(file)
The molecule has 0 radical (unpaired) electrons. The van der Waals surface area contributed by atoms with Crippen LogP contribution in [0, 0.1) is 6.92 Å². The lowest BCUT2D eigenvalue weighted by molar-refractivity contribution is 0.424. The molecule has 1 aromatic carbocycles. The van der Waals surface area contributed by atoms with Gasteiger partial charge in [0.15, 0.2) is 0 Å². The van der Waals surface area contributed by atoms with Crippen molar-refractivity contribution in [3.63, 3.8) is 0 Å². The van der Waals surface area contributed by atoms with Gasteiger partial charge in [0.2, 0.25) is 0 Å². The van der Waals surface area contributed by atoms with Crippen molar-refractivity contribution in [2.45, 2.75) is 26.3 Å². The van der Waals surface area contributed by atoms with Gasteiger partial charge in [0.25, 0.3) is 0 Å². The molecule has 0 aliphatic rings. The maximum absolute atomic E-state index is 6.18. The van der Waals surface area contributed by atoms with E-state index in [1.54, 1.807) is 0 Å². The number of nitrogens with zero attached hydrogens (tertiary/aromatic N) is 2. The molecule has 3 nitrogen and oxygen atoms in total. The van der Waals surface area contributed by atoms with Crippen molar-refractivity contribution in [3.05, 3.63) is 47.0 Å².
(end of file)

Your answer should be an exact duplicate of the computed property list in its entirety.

The molecule has 0 radical (unpaired) electrons. The van der Waals surface area contributed by atoms with Crippen LogP contribution in [0, 0.1) is 6.92 Å². The lowest BCUT2D eigenvalue weighted by molar-refractivity contribution is 0.424. The molecule has 1 aromatic carbocycles. The van der Waals surface area contributed by atoms with Gasteiger partial charge in [0.15, 0.2) is 0 Å². The van der Waals surface area contributed by atoms with Crippen molar-refractivity contribution in [3.63, 3.8) is 0 Å². The van der Waals surface area contributed by atoms with Gasteiger partial charge in [0.2, 0.25) is 0 Å². The van der Waals surface area contributed by atoms with Crippen molar-refractivity contribution in [2.45, 2.75) is 26.3 Å². The van der Waals surface area contributed by atoms with Gasteiger partial charge in [0.25, 0.3) is 0 Å². The molecule has 0 aliphatic rings. The maximum absolute atomic E-state index is 6.18. The van der Waals surface area contributed by atoms with E-state index in [1.54, 1.807) is 0 Å². The number of nitrogens with zero attached hydrogens (tertiary/aromatic N) is 2. The molecule has 3 nitrogen and oxygen atoms in total. The van der Waals surface area contributed by atoms with Crippen molar-refractivity contribution in [3.05, 3.63) is 47.0 Å².